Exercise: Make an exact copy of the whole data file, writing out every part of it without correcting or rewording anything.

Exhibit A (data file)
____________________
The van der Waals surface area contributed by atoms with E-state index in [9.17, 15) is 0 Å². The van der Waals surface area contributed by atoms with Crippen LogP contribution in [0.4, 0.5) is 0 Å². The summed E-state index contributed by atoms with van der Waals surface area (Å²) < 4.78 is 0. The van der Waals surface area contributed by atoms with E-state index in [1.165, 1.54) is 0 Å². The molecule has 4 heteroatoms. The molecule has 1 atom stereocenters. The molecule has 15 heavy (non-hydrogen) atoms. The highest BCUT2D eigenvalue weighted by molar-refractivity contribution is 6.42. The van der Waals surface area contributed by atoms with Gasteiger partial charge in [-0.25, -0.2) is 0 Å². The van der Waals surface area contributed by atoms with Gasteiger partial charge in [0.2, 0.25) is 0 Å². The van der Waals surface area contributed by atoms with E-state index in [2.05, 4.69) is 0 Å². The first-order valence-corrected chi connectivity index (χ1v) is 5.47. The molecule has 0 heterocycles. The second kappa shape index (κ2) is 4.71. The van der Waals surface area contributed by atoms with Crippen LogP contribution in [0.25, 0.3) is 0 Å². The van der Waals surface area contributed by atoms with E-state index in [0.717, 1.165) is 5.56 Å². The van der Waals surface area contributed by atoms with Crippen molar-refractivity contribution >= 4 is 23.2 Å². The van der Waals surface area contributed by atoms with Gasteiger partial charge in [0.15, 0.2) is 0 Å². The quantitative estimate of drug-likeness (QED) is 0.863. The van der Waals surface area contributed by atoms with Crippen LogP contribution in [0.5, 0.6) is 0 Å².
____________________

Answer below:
The van der Waals surface area contributed by atoms with E-state index in [9.17, 15) is 0 Å². The van der Waals surface area contributed by atoms with Crippen LogP contribution in [0.4, 0.5) is 0 Å². The summed E-state index contributed by atoms with van der Waals surface area (Å²) < 4.78 is 0. The van der Waals surface area contributed by atoms with E-state index in [1.165, 1.54) is 0 Å². The molecule has 4 heteroatoms. The molecule has 1 atom stereocenters. The molecule has 15 heavy (non-hydrogen) atoms. The highest BCUT2D eigenvalue weighted by molar-refractivity contribution is 6.42. The van der Waals surface area contributed by atoms with Gasteiger partial charge in [-0.25, -0.2) is 0 Å². The van der Waals surface area contributed by atoms with Gasteiger partial charge in [0.2, 0.25) is 0 Å². The van der Waals surface area contributed by atoms with E-state index in [2.05, 4.69) is 0 Å². The first-order valence-corrected chi connectivity index (χ1v) is 5.47. The molecule has 0 heterocycles. The second kappa shape index (κ2) is 4.71. The van der Waals surface area contributed by atoms with Crippen LogP contribution in [0.25, 0.3) is 0 Å². The van der Waals surface area contributed by atoms with E-state index in [0.717, 1.165) is 5.56 Å². The van der Waals surface area contributed by atoms with Crippen molar-refractivity contribution >= 4 is 23.2 Å². The van der Waals surface area contributed by atoms with Gasteiger partial charge in [0.15, 0.2) is 0 Å². The quantitative estimate of drug-likeness (QED) is 0.863. The van der Waals surface area contributed by atoms with Crippen LogP contribution in [0.5, 0.6) is 0 Å².